PRALJAK: NO ULTIMATUM FOR THE BH ARMY
As his evidence continues, the accused Praljak argues that the HVO did not issue an ‘ultimatum’ to the BH Army on 15 January 1993, demanding that they either place themselves under HVO command or withdraw from the three provinces in Herceg Bosna because ‘everything’ had already been agreed the day before between Franjo Tudjman and Alija Izetbegovic
Slobodan Praljak svjedoči u svoju odbranu
The indictment against General Slobodan Praljak and five former Bosnian Croat leaders alleges that the HVO attacked the BH Army positions in early 1993 in an effort to forcibly implement the Vance-Owen peace plan. According to the prosecution, Croats misinterpreted the plan, believing that Croats should have sole power in the Herceg Bosna provinces, and issued an ultimatum on 15 January 1993 to the BH Army to either place themselves under HVO command or withdraw from Croat-controlled provinces.
‘There was no ultimatum’, General Praljak claimed. In Praljak’s words, the text of the decisions signed on 15 January 1993 by Bosnian Croat leaders Jadranko Prlic, Bruno Stojic and Milivoj Petkovic was agreed upon the day before in Zagreb by Franjo Tudjman and Alija Izetbegovic. Gojko Susak and Mate Boban attended the meeting together with international mediators Vance and Owen.
Praljak claims that on the morning of 15 January he went to Mostar where he delivered the agreement to Prlic, Stojic and Petkovic who made it public. One ‘possible’ mistake, Praljak noted, was that they did it in Mostar although in Zagreb it had been agreed that BH defense minister Bozo Rajic would first make it public in Sarajevo. ‘The HVO wanted wholeheartedly to stop the conflict, hence the haste’, the accused clarified, adding that it was possible that he ‘forgot’ to tell Prlic, Stojic and Petkovic to wait until Rajic released the agreement first.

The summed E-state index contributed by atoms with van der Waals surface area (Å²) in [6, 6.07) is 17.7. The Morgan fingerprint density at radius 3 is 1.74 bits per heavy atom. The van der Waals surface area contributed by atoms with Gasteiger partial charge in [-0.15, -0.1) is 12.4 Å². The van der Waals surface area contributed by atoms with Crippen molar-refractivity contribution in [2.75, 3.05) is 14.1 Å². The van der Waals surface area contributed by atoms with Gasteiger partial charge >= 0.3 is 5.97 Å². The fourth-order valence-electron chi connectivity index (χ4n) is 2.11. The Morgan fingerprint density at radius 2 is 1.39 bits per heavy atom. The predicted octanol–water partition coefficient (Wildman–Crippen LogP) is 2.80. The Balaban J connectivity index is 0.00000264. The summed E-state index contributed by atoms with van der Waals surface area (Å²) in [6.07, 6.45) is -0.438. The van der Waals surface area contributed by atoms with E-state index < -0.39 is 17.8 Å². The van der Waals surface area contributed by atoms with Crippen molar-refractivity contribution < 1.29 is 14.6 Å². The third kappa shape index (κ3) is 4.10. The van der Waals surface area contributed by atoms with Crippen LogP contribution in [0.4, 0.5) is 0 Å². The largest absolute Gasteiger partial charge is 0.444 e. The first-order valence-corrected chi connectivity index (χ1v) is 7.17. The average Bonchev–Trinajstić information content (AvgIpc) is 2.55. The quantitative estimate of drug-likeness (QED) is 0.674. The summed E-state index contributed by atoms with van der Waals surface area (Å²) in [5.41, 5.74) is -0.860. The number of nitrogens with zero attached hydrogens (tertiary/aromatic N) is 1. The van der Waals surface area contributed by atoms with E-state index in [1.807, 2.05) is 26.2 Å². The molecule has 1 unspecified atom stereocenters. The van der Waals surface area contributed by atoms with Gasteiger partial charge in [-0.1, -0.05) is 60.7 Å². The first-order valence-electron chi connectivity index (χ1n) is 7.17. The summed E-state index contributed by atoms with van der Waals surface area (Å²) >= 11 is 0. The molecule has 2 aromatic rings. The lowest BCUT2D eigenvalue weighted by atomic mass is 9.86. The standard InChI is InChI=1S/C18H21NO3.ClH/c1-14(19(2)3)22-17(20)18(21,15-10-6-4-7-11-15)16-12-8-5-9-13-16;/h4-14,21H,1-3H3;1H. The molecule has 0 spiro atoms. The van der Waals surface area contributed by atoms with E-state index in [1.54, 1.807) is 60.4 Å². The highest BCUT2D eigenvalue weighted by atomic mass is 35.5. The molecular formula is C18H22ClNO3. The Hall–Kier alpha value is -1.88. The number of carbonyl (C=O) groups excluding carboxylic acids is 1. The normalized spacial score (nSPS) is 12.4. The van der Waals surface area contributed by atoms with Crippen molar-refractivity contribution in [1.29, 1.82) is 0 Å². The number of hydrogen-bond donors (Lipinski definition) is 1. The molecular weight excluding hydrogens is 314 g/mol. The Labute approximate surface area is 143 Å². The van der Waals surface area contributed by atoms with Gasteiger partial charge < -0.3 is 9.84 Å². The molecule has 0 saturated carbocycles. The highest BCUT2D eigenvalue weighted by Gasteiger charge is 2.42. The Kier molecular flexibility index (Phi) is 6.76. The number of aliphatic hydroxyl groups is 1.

Praljak claims Rajic made the agreement public the next day, but on 20 January Izetbegovic rescinded it because he had ‘changed his mind in the meantime’. As Praljak said, this showed that ‘somebody else controlled’ Izetbegovic. Praljak believed Haris Silajdzic was the main culprit for the cancelation of the agreement; Silajdzic ‘pressured’ Izetbegovic with the help of the BH Army generals. Praljak referred to a document signed by Prlic, Stojic and Petkovic, already in evidence as a prosecution exhibit, to corroborate this claim, and then showed a statement by Antun Vrdoljak who allegedly attended the meeting where Izetbegovic was pressured into cancelling the agreement.
In an effort to show that Izetbegovic began reconsidering his decision just one day after he had allegedly consented to the agreement, Praljak showed an excerpt from the minutes of the meeting in Zagreb on 15 January 1993. In the afternoon, Susak asked Izetbegovic to confirm the previous agreement whereby the HVO was to take over power in areas controlled by Croats. Izetbegovic told him that he saw nothing controversial about Gornji Vakuf receiving orders from Sarajevo. Praljak then stopped quoting from the minutes, and the judges indicated they would carefully read all 55 pages of the minutes.